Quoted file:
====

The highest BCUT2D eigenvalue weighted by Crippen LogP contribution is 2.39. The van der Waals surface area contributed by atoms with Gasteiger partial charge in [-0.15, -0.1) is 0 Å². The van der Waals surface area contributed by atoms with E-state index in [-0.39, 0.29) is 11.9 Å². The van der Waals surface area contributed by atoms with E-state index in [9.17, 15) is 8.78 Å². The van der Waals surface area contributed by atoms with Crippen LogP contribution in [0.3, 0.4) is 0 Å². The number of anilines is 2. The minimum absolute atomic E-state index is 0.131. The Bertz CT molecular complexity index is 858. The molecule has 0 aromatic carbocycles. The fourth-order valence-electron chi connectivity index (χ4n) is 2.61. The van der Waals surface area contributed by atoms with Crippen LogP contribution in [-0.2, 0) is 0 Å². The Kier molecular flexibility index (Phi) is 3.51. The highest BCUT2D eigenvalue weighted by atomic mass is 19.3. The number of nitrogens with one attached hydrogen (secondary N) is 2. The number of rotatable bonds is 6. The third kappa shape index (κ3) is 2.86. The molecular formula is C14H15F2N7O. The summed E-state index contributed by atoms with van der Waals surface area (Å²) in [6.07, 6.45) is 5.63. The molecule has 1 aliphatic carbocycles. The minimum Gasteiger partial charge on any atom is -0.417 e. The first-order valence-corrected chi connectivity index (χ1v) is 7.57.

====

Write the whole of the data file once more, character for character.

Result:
The highest BCUT2D eigenvalue weighted by Crippen LogP contribution is 2.39. The van der Waals surface area contributed by atoms with Gasteiger partial charge in [-0.15, -0.1) is 0 Å². The van der Waals surface area contributed by atoms with E-state index in [-0.39, 0.29) is 11.9 Å². The van der Waals surface area contributed by atoms with E-state index in [9.17, 15) is 8.78 Å². The van der Waals surface area contributed by atoms with Crippen LogP contribution in [0.3, 0.4) is 0 Å². The number of anilines is 2. The minimum absolute atomic E-state index is 0.131. The Bertz CT molecular complexity index is 858. The molecule has 0 aromatic carbocycles. The fourth-order valence-electron chi connectivity index (χ4n) is 2.61. The van der Waals surface area contributed by atoms with Crippen LogP contribution in [-0.2, 0) is 0 Å². The Kier molecular flexibility index (Phi) is 3.51. The highest BCUT2D eigenvalue weighted by atomic mass is 19.3. The number of nitrogens with one attached hydrogen (secondary N) is 2. The number of rotatable bonds is 6. The third kappa shape index (κ3) is 2.86. The molecular formula is C14H15F2N7O. The summed E-state index contributed by atoms with van der Waals surface area (Å²) in [6.07, 6.45) is 5.63. The molecule has 1 aliphatic carbocycles. The minimum Gasteiger partial charge on any atom is -0.417 e. The first-order valence-corrected chi connectivity index (χ1v) is 7.57.